Looking at almost 40,000 sperm donations in the UK, researchers
found that women were just as likely to have a baby using sperm from
40-year-old donors as that from younger men.
The study found that for women under 34, the chance of
having a baby stayed at around 30 percent for those using IVF, and around ten
to 12 percent for those using donor insemination, regardless of the age of the
Previous studies have found that children with older fathers
are more likely to have birth defects and develop conditions like autism and
schizophrenia (see BioNews 318, 652, and 744). But this study focuses on sperm
donors, who must pass rigorous health checks before they are allowed to donate.
'Our study shows that we are good at selecting the right
sperm donors with the right sperm quality — and that's why we found no
difference in live birth rate despite the increasing age of sperm donors', said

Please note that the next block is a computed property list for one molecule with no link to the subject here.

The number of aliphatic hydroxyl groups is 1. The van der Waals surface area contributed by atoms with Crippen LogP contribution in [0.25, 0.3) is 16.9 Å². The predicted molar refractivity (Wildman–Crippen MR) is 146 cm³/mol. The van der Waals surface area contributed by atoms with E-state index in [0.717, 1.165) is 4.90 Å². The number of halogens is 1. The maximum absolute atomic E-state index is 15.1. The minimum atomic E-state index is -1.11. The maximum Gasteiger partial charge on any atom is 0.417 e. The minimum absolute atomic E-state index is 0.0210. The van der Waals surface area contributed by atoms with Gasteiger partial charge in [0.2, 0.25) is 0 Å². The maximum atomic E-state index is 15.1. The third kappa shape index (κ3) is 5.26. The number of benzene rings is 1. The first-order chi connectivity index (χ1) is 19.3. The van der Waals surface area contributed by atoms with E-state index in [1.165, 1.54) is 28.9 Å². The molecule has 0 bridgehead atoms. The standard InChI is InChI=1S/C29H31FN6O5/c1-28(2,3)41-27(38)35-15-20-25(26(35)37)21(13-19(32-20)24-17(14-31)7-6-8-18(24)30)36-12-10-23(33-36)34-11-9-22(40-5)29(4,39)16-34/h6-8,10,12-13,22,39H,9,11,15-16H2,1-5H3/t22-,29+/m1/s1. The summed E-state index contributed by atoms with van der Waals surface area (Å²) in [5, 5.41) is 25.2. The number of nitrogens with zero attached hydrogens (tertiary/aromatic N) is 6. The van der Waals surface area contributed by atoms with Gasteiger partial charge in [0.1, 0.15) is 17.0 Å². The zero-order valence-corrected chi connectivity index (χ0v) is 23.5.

Dr Choudhary's team began to study the effect of sperm donor
age when they noticed that the average age of donors shot up from 26 to 35 once
a law was passed meaning sperm donors could no longer remain anonymous in 2005.
In the UK, the Human Fertilisation and Embryology Authority
recommends that sperm donors should be under 41 years of age, while the upper
limit in Australia is 45. The European Society of Human Reproduction and
Embryology, at whose annual conference the results were reported, recommends
that sperm donors are under 50 years old.
Dr Allan Pacey, senior lecturer in andrology at the
University of Sheffield, said that the maximum sperm donor age
limit in the UK had been set because of worries to health of any resulting children, and
that this was still an issue. 'I would be worried about raising the age limit
for sperm donors to 45 because of the possible effects on the health of
children', he said.
Dr Pacey estimated that only five out of every 100 men who
applied to be a sperm donor would make it past the medical tests required. But
he suggested that as the need for more sperm donors grows, clinics' standards
may be dropping.
'We are selecting on the basis of sperm quality, and I hope
people continue to do that. I get little whispers around the place, that as the
pressure to recruit donors is increasing, because we've got so few, people are
not adhering to the sperm quality [guidelines], and that is a worry', he said.